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Education Series

Education Series

Education Series


What is HIV? What is AIDS?


HIV stands for Human Immunodeficiency Virus that can be contracted through sexual contact with someone who has HIV.


AIDS stands for Acquired Immune Deficiency Syndrome. AIDS is caused by a virus known as the Human Immunodeficiency Virus, or HIV. This virus attacks the body’s immune (defence) system and over period of time destroys it. This leaves the body defenceless against infections by other germs and the growth of cancers
















If I get HIV does it mean I will get AIDS?


HIV infection occurs after the virus enters and establishes infection in the body. In the early stages people look and feel totally well. Even at this stage it is possible to diagnose HIV infection through a blood test. Only when the immune system becomes seriously damaged do persons begin to fall ill. The term AIDS is reserved for this late stage of infections.

Not everybody who is infected with HIV will develop AIDS. About 30% of clients develop AIDS 5 years after they are infected, and 50% will develop AIDS within 8 to 10 years. Others may be well for longer periods of time.  The percentage of clients who show symptoms of AIDS earlier are usually the ones who are not on HIV medical treatments.

Since there is no cure, the only way to beat AIDS is to not allow the virus into your body.



How can I stay healthy with HIV?

First and foremost, get a good doctor. Try to find a doctor who has experience with treating HIV-positive people. You also want someone you can talk to openly and honestly.

There are many other things you can do to keep yourself healthy. Eat wellexercise and get enough rest.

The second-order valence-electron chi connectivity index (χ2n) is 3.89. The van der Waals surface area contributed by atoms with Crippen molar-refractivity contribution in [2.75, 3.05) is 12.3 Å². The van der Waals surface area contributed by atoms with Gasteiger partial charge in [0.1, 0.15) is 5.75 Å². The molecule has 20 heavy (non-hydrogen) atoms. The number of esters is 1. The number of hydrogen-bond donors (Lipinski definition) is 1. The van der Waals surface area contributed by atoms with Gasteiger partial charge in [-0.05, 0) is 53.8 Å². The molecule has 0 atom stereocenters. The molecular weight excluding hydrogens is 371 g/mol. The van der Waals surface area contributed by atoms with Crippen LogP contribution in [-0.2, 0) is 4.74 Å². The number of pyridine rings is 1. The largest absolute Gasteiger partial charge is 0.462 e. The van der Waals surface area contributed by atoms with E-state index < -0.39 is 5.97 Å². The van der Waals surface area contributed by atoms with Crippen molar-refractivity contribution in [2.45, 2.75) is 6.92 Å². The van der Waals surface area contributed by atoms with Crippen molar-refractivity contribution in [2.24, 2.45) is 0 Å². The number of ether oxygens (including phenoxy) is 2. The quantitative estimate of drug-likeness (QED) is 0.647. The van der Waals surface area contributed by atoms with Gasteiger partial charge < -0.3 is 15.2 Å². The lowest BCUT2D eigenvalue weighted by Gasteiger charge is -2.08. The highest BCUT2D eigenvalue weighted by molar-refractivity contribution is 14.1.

Look after your mental and emotional health. Stress, depression and anxiety often go hand- in-hand with HIV, and sometimes drugs and alcohol do too. If you need someone to talk to, connect with a counsellor, a therapist or a buddy.



Will I have to start medications right away?

Having HIV doesn’t necessarily mean you have to take medications right away. As long as your immune system is still healthy enough on its own, you may not need to take antiretrovirals. However, most HIV-positive people have to start medications at some point, to avoid getting AIDS. How long you can wait depends on a lot of factors.

You and your doctor will make the decision to start treatment based on your blood test results and your symptoms.



What is a CD4 count?

Your CD4 count tells you how many CD4 cells you have: a “normal” CD4 count is anywhere from 600 to 1,200 cells/mm3. That’s how many CD4 cells are in a “cubic millimetre” of blood (about the size of a grain of rice).

CD4 counts are one of the biggest factors in deciding when to start treatment. When your CD4 count dips too low, your doctor will likely discuss your treatment options with you.